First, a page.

It is on the theme: ?WANEP Transition from Programming to Visioning in Support of ECOWAS and the African Union Peace Architecture?.
The four-day meeting, which brought together participants from the West African sub-region and beyond, is significant in the evolution of the institution; the many strides it has chalked inspite of the challenges as it continues to position itself as a professional and credible African driven institution.
On one hand, 2015 marks the beginning of a new Strategic Plan ? 2015 to 2020, that will guide the work of the organisation for the next five years. The new strategic plan is aimed at transforming WANEP from a ?project driven to vision? organisation.
Mr Emmanuel Bombande, WANEP Executive Director Emeritus, in his farewell address on Tuesday to the General Assembly, said WANEP was started 16 years after the two-year research phase in 1997-1998.
?We designed programme activities with particular emphasis on building capacities for conflict prevention in West Africa. This went along with institutional building and the early stages of building the partnerships with ECOWAS. This has since developed into a unique strategic relationship,? he said.
He said the recurring theme in any good African context analysis always pointed to weak or ineffective institutions as a key challenge in the transformation of African countries.
?We are blessed with abundant resources, we have great talented people but we have not built strong institutions. Our institutions have often been weak and sometimes ineffective,” Mr Bombande said.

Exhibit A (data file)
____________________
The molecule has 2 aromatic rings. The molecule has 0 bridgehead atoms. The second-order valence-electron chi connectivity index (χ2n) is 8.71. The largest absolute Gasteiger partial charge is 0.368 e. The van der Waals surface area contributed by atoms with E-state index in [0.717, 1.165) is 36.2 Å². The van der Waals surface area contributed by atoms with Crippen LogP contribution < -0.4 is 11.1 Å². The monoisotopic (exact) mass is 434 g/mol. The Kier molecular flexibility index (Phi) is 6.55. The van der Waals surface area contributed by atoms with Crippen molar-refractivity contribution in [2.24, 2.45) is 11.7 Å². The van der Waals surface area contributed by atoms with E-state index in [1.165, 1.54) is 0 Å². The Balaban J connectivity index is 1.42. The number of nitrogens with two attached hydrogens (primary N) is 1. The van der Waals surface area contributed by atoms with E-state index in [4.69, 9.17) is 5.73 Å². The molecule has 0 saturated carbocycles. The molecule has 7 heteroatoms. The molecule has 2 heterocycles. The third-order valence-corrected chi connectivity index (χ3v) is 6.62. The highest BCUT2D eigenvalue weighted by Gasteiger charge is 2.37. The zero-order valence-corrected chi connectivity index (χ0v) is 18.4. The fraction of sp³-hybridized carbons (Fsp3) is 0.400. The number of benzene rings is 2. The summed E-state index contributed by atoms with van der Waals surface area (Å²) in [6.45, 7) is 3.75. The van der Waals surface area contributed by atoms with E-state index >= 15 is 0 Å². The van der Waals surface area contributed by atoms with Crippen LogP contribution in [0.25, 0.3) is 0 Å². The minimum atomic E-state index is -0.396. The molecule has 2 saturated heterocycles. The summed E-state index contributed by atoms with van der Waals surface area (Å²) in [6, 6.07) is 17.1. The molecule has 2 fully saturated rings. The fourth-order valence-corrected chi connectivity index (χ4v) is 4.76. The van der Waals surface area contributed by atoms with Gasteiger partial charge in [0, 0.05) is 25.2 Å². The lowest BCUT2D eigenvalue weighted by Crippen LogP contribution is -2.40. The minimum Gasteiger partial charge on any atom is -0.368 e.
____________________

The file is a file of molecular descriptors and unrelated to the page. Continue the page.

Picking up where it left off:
?I am truly humbled to have contributed in the founding of a great institution and provided leadership built around collegiality,? he said.
He extended WANEP?s appreciation to its strategic partners who were integral to the organisation?s success story.
He mentioned that the increasing threats around the sub-region was now being compounded by violent extremism and the potential threats of escalated violence in some countries.
?While we continue to do our best to predict and anticipate escalated violence and how we can prevent such violence as it happened in October 2014 in Burkina Faso, some incidences are much more difficult to predict such as the three days of rioting in Niamey, Niger as a reaction to the events precipitated by the Charlie Hebdo Magazine cartoons,? Mr Bombande said.
He said: ?These threats all point to one thing. We have to be reinforced in our collective resolve to ensure renewed commitment to the strengthening of WANEP and other civil society organisations (CSOs) into effective and well-functioning institution??
These institutions should complement the efforts of governments and partners in providing the short, medium to long term responses that are home grown in contributing to peace and human security.
Mr Bombande said one particular area that required attention to build preventive capacities of African countries was to promote national infrastructures for peace in each country.
?It is when these national infrastructures are in place and functioning well that we can truly establish linkages and synergies between these national processes to the regional and continental peace and security architectures,? he said.
Dr Samuel G. Doe, UNDP Senior Policy Advisor, and a former WANEP Executive Director, said the WANEP?s success story was achieved by hard work and determination by the founding fathers.
WANEP Board Chairman, Mr Michel Sodjiedo Capo Mian, lauded Mr Bombande for his exemplary leadership qualities in peace-building in Africa.
Mr William Awinador-kanyirige, Ghana?s High Commissioner to Nigeria and Ambassador to ECOWAS, recommended the formation of a strong strategic partnership between ECOWAS and WANEP.
Ms Lena Schildt, Counsellor, representative of the Swedish Government, gave the assurance that her country would continue to support the activities of CSOs like WANEP in promoting peace-building at both local and national levels.